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Report: WSL revamp in doubt as Premier League clubs disagree over UK£25m funding plan

Majority of English men’s top-flight soccer teams yet to support FA’s proposal for women’s league.

15 September 2023 Ed Dixon

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  • FA wants relaunch from 2024/25
  • Premier League clubs would take ownership of WSL
  • Deadline set for December to get funding in place

A proposed relaunch of the Women’s Super League (WSL) could be in doubt due to disagreements over funding, according to the Daily Mail.

Premier League clubs have reportedly been asked by the Football Association (FA) to provide around UK£25 million (US$31.1 million) to set up an ‘enhanced’ English women’s soccer top flight for the 2024/25 season, but a majority of teams have yet to agree.

While a ‘significant minority’ of Premier League clubs purportedly support the FA’s proposal, the national soccer governing body remains someway short of getting the 14 votes needed to introduce the changes to the WSL.

The FA is also reportedly concerned that it will run out of time to complete the WSL relaunch next season and has set a deadline of December to get the funding in place. Its proposal would see Premier League clubs take ownership of the WSL, although the FA would retain a ‘golden share’, giving the organisation the right of veto over key decisions.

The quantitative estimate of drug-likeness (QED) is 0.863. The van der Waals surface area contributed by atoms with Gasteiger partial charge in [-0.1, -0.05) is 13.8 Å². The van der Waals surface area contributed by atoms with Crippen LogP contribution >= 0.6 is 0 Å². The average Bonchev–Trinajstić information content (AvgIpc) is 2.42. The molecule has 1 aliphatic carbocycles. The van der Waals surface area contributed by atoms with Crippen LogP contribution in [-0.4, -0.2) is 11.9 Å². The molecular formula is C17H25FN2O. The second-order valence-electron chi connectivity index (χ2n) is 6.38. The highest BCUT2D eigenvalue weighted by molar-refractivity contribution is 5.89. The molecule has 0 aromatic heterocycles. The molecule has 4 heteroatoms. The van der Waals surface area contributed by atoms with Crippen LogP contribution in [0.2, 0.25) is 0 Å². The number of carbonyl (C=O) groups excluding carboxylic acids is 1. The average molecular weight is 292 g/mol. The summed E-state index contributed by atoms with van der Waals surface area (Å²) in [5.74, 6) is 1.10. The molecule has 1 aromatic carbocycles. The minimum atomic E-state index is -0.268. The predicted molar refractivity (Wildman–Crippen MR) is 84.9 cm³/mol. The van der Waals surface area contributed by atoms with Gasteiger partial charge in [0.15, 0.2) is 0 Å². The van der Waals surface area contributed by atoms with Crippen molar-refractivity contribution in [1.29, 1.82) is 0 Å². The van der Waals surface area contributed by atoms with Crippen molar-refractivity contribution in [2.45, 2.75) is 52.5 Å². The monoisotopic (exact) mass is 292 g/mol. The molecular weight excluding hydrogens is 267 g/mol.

In addition, startup costs for the revamped WSL would reportedly come from the Premier League’s central funds. However, there is disagreement from clubs over whether they should all contribute and how much each should put in, given only ten of the Premier League’s 20 teams will have sides competing in the 12-club WSL this season.

The Mail adds that while the Premier League remains interested in taking over the WSL, it is yet to formally put the proposals to clubs, who are said to be split on whether this is the right time. 

SportsPro says…

A lot has changed for the better in the WSL in recent years, as shown by its current “game-changing” broadcast partnership with Sky and the BBC, as well as a rise in attendances and viewing figures off the back of England’s Uefa Women’s Euro 2022 triumph. But the top flight now has a lot more on its plate.

The FA, which runs the WSL, is still deciding on the league’s best path forward and wants to establish a separate company to run the competition independently. Private equity investment has been reported but, according to the Mail, the FA believes that the Premier League is best placed to run the WSL. The plan is to usher in the changes to coincide with the start of the next WSL domestic broadcast deal from 2024/25.

The 2023 Fifa Women’s World Cup demonstrated the appetite for women’s soccer in England but there is a lot of work ahead to capitalise on this interest. Indeed, former Lionesses midfielder and chair of a new independent review Karen Carney believes the female domestic game is not built on solid foundations and needs significant help across the board if it is to match the success of the England women’s national side.

Carney also believes English women’s soccer could be a billion-pound industry in ten years’ time. A thriving WSL is essential for ensuring that prediction comes true.

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